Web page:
The script, by EL CID’s Ben Barzman (blacklistee), Basilio Franchina (associated with Barzman and Loren) and Philip Yordan (whose best Mann script by a mile is MEN IN WAR), and if it takes its time getting anywhere (half the film is gone before we reach Rome), it compensates with some interesting narrational devices. The opening VO, which sets up a connection to Gibbons’ book and to the complexities of history which the film does its best to avoid from then on, is read by “king of the Dubbers” Robert Rietty, a master of vocal disguise who this time seems to be impersonating Mann himself. A little later, another voiceover appears, as Alex Guinness tries to bargain with Death — perhaps influenced by Olivier’s soliloquies in HAMLET, he switches neatly from internal to external monologue. In fact, there’s a slight precedent for this in Mann’s use of VO in RAW DEAL. Apparently the Emperor’s musings here are drawn directly from Marcus Aurelius’s real meditations. You don’t get that in GLADIATOR. And at the end of the film, Loren unexpectedly starts doing the same thing. It’s a little jarring, since there’s no other narration in the whole movie, but there’s some sense that the VO is meant to call to mind Guinness’s death, since what we’re now facing is the Death of Rome.

Another amazing set. Somebody will wind up dead in that pool, perhaps as a reference to Commodus’s real life demise: murdered by his own wrestlers in the bath. The most homoerotic political assassination ever?

Given the time the film was made at, and given JFK’s invocation of ancient Rome in his “Ich bin ein Berliner” speech, and especially given that this is a movie by expat Americans, it’s tempting to read THE FALL in metaphorical terms as dealing with contemporary, postwar American politics. If so, that might be another reason the public stayed away (plenty of people did show up, just not nearly enough to pay for a super-epic) — it’s a pretty scathing look at a society in freefall, financially, morally and militarily. But that despairing ending is put over with such enthusiasm, it’s genuinely thrilling, like a lot of the best tragedy.

The Fall Of The Roman Empire (Three-Disc Limited Collector’s Edition) (The Miriam Collection)

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Sleepy Hollow

Posted in FILM with tags , , , , , , , , , , , , , , , on May 15, 2008 by dcairns

Bizarre worm’s eye view of riot.

I watched a fuzzy off-air recording of THE LAWLESS the other day, which is possibly the weakest of Losey’s American features. But they’re an interesting batch. U.S. Losey is hard to see and often underestimated, but there’s plenty to admire:

First off, Losey made a number of short films, several of them corporate promos. Despite his communist sympathies, he was apparently happy to whore himself out to big business. Well, the man had to eat. And drink. Especially drink. I haven’t seen any of these shorts and Christ knows if I’ll ever get to. PETE-ROLEUM AND HIS COUSINS sure sounds enticing. Would make a good support film for ROCCO AND HIS BROTHERS, I bet. Programmers, take note!

The Boy Who Didn't Turn Yellow

THE BOY WITH GREEN HAIR, commissioned by liberal producer Dore Schary, is a middlebrow liberal anti-war tract made cherishable by the fact that it’s completely insane from beginning to end. Howard Hughes, who bought R.K.O. midway through the film’s production, did his best to strangle the pacifist message, but Losey, Schary, screenwriters Alfred Lewis Levitt and Ben Barzman (soon to join Losey on the blacklist), and child star Dean Stockwell all resisted Hughes’ interference in their own ways, and what made it to the screen is fairly uncompromising, and completely bananas. A boy’s hair turns green overnight after he learns that he’s a war orphan. The ghosts of the slain instruct him to keep his verdant locks as a warning against the horrors of armed conflict. Wow.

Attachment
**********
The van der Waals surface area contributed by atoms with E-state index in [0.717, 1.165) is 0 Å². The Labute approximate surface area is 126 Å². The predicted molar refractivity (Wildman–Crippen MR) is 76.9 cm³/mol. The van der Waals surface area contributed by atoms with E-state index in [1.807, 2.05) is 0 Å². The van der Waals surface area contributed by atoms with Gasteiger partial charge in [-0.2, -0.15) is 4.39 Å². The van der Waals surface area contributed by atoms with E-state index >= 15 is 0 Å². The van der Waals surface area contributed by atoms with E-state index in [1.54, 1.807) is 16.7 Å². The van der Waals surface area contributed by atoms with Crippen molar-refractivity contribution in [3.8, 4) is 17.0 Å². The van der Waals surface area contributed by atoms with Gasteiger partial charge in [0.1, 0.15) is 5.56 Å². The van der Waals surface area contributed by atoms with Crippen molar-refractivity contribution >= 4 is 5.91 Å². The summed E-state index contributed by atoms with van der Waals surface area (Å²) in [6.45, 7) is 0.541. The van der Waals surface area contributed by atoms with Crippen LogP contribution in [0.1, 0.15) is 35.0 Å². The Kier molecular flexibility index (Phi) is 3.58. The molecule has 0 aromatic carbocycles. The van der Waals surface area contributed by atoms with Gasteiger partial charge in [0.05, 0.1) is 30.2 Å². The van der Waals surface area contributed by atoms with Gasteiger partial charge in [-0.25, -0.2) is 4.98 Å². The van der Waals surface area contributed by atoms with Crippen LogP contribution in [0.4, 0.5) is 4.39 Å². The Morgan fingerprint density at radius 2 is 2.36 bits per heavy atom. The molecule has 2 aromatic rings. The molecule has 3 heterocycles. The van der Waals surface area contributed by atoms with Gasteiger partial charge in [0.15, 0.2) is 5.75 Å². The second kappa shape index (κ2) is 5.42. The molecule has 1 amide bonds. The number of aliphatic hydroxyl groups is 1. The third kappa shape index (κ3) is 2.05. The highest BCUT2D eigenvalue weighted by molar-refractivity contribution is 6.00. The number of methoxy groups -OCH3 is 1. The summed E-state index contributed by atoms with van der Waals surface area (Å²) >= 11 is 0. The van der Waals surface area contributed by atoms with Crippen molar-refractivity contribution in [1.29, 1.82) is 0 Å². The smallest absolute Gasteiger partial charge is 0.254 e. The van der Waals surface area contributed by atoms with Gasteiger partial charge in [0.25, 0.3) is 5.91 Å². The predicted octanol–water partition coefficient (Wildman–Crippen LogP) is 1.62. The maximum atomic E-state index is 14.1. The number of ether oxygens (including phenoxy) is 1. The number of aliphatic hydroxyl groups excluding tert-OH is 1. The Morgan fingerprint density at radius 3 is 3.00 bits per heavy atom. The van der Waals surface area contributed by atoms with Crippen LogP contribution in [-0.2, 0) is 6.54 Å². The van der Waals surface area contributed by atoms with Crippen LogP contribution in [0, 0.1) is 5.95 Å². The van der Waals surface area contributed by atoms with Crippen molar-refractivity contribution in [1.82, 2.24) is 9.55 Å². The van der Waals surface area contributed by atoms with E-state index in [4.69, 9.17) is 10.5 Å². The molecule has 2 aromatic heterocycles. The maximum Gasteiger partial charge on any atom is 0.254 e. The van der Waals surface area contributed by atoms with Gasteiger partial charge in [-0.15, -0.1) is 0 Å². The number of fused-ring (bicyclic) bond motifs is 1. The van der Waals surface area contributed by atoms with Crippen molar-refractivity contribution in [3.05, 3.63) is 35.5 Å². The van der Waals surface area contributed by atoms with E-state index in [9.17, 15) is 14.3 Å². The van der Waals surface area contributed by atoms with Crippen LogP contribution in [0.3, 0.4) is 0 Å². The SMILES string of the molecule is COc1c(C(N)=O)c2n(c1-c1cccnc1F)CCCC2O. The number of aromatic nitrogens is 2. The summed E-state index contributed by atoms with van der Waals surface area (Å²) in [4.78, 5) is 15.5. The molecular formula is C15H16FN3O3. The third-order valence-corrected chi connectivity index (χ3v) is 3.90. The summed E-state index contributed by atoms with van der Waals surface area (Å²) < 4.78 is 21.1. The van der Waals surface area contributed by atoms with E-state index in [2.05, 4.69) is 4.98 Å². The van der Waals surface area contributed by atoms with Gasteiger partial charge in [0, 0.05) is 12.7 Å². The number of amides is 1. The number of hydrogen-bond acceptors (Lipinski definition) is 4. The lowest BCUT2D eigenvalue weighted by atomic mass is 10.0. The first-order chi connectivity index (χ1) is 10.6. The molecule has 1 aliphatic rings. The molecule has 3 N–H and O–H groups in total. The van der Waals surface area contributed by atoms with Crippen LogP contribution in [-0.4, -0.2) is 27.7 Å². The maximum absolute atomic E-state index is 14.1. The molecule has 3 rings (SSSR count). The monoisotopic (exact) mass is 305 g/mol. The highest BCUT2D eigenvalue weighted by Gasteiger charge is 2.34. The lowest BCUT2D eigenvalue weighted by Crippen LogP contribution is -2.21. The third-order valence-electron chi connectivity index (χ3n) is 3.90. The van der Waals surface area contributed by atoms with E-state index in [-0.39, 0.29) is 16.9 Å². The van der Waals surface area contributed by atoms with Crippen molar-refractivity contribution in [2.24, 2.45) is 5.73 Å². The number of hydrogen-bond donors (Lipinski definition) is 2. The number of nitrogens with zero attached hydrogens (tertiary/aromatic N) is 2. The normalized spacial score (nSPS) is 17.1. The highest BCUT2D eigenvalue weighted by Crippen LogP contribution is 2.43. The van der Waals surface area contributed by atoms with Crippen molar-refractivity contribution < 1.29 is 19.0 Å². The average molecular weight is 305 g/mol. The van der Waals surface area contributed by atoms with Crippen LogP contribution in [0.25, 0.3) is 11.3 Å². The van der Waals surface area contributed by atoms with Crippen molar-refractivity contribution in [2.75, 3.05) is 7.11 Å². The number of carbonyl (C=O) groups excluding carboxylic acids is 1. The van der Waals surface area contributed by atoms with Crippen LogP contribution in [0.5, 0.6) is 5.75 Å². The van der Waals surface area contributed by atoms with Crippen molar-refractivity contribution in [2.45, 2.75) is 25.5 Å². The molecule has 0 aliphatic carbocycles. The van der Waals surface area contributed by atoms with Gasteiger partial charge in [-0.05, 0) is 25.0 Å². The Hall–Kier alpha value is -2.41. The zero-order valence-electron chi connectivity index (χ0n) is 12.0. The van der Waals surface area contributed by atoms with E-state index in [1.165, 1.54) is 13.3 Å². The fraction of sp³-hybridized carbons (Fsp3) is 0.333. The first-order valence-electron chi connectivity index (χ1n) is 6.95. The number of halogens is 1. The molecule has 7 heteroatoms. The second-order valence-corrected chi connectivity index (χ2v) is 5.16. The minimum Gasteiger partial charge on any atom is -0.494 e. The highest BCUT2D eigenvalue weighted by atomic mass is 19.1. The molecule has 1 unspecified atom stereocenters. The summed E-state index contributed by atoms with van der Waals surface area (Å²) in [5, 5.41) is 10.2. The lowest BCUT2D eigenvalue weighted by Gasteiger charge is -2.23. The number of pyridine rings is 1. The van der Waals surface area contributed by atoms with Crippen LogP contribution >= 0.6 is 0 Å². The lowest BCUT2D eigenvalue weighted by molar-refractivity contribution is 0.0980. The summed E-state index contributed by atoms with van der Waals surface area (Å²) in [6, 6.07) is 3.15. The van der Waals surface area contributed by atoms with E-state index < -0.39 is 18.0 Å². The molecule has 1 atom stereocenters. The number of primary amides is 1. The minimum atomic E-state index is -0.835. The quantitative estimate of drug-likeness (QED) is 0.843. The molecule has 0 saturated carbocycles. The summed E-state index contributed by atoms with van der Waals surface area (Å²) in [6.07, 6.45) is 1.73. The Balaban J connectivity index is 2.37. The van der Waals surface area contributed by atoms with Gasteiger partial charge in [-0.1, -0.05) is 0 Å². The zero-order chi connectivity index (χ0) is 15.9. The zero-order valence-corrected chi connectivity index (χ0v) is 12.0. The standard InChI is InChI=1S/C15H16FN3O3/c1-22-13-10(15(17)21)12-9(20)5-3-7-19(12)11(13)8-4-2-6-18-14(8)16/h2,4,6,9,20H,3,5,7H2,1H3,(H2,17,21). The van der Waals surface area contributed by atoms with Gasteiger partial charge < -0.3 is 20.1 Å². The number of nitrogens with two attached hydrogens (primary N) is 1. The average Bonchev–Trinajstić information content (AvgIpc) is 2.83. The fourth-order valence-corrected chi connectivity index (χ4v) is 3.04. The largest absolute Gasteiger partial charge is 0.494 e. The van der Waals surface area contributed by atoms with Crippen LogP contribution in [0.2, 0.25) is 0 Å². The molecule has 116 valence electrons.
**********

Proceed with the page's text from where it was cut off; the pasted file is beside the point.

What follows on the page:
Heavy irony.

THE LAWLESS. Another liberal message film, this one about lynch mob violence, it’s but devoid of GREEN HAIR’s agreeable barminess. The best idea is naming the Mexican ghetto Sleepy Hollow, and restaging the Headless Horseman bridge chase with an ice cream van and a pursuing police car. Otherwise, comparison with Fritz Lang’s FURY is instructive. The studio prevented Lang from having a black protagonist, but at least Lang’s story places the victim front-and-centre in the narrative, and challenges our easy perceptions by turning him from persecuted into the persecutor partway through.

Losey is allowed to use actual minorities, Mexicans, in his story, but the hero is a white newspaperman with less at stake in the story. It’s like a version of TO KILL A MOCKINGBIRD with the child’s-eye view removed, and with no real tragic injustice to get angry about.

Stranger on the Prowl

THE PROWLER is knockout. A lucid and lurid skewering of “wrong values” in capitalist society, in the form of a tight noir potboiler. Losey was pleased with his integration of production design and camera movement / composition: his collaboration with designer Richard MacDonald would be a defining feature of his films in exile. Manny Farber, who sometimes reacted against Losey’s editiorialising, admired this one. “Socially sharp on stray and hitherto untouched items like motels, athletic nostalgia, the impact of nouveau riche furnishings on an ambitious ne’er-do-well, the potentially explosive boredom of the childless, uneducated, well-to-do housewife with too much time on her hands.”

M. Butterfly

M. Losey’s remake of the Lang classic has terrific scenes, and uses some of its borrowings well — others get in the way. Some of the script is fairly dumb, but Losey’s use of L.A. locations, including the iconic Bradbury Building, makes it fly. I blogged it HERE.

THE BIG NIGHT is possibly best of all. I blogged about it HERE, and in the weeks since then it’s stayed in my mind and grown clearer and sharper. It’s the least strident of Losey’s early message films, and it disguises any tendency to preach with a grotesque and surreal surface. Peak noir.

Losey was clearly on a roll. Despite M being shot in only 20 days, and THE PROWLER in 17, both are vigorous, dynamic and intelligently shot genre pieces. Losey could find interesting things to say within the constraints of the thriller, and put his points over in an economical and entertaining manner.

Forced to work abroad by the blacklist, Losey would find himself working within entirely different genres and constraints. The British film scene is a very odd world…

These are the damp